We have entitled this essay: “The Attitude of a Servant: Being the Seen, not the Seer.” This means that one should not consider himself the subject (seer) of Bhagavan. A person should never hurry to have darsana of Bhagavan with the aim of self enjoyment. When a person has kama, or the desire to please his own senses, the door to the transcendental abode of Bhagavan closes to him. And when mundane endeavours for personal enjoyment and false renunciation have been completely eliminated from the heart that has been illuminated by exclusive surrender to Krishna (krishnaika saranata), the servant’s sole disposition is to execute service exclusively for the pleasure of Bhagavan.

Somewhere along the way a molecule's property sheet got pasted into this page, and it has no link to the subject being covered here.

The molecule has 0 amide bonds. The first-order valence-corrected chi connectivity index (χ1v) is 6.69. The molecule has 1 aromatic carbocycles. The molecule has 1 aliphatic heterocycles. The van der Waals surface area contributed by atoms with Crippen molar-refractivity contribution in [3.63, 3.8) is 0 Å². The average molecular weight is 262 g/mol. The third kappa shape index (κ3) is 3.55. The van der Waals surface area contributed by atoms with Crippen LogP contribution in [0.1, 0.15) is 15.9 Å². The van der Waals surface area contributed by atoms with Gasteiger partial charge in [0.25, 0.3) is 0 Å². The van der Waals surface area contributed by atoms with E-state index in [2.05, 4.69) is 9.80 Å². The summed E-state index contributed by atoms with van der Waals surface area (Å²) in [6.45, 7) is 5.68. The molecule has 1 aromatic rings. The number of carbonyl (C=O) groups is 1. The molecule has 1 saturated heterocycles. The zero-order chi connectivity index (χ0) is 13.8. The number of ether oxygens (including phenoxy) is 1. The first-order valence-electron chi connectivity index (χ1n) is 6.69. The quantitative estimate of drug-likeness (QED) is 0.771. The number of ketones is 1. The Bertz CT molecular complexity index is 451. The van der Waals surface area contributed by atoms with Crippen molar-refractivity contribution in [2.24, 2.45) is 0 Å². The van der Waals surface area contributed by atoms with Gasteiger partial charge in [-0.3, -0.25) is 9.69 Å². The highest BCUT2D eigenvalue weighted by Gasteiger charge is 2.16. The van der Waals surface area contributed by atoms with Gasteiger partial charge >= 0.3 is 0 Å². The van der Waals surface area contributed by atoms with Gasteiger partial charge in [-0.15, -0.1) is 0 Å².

The transcendental gopis of Vraja dress solely for the pleasure of Krishna. Phalgutva, to falsely renounce that which pleases Krishna can never result in finding a place in hearts. Their obsession for Krishna is solely to render service to Him. Their act of looking at Krishna’s lotus face without blinking their eyelids, is also for enhancing His bliss. When Krishna sees that the gopis are looking at Him, He becomes delighted. Knowing this the gopis are exclusively intent on attaining darsana of Him. When they look at Krishna, it is not with the intention of personal enjoyment by being the subject (seer). In other words, they become visible to Krishna; they become the object seen by Him. Only to give Krishna bliss do they ‘show’ Him their nature (svarupa), which is completely devoted to His service. Here the act of ‘showing’ does not express their ego, but indicates the excellence of their service.